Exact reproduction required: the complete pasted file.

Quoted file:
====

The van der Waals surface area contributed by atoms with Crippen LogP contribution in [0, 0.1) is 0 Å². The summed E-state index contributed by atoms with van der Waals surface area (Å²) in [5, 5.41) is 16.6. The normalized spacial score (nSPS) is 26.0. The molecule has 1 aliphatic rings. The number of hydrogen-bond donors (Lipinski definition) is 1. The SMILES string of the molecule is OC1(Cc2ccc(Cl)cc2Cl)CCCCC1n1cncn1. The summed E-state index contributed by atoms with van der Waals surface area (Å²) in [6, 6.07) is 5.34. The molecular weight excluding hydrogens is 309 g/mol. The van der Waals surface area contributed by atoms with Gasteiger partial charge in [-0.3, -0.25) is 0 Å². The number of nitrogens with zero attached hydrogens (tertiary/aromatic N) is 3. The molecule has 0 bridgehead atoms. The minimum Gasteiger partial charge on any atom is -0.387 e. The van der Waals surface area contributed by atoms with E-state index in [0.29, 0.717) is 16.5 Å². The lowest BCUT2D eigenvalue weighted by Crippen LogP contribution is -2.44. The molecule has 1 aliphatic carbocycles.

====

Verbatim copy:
The van der Waals surface area contributed by atoms with Crippen LogP contribution in [0, 0.1) is 0 Å². The summed E-state index contributed by atoms with van der Waals surface area (Å²) in [5, 5.41) is 16.6. The normalized spacial score (nSPS) is 26.0. The molecule has 1 aliphatic rings. The number of hydrogen-bond donors (Lipinski definition) is 1. The SMILES string of the molecule is OC1(Cc2ccc(Cl)cc2Cl)CCCCC1n1cncn1. The summed E-state index contributed by atoms with van der Waals surface area (Å²) in [6, 6.07) is 5.34. The molecular weight excluding hydrogens is 309 g/mol. The van der Waals surface area contributed by atoms with Gasteiger partial charge in [-0.3, -0.25) is 0 Å². The number of nitrogens with zero attached hydrogens (tertiary/aromatic N) is 3. The molecule has 0 bridgehead atoms. The minimum Gasteiger partial charge on any atom is -0.387 e. The van der Waals surface area contributed by atoms with E-state index in [0.29, 0.717) is 16.5 Å². The lowest BCUT2D eigenvalue weighted by Crippen LogP contribution is -2.44. The molecule has 1 aliphatic carbocycles.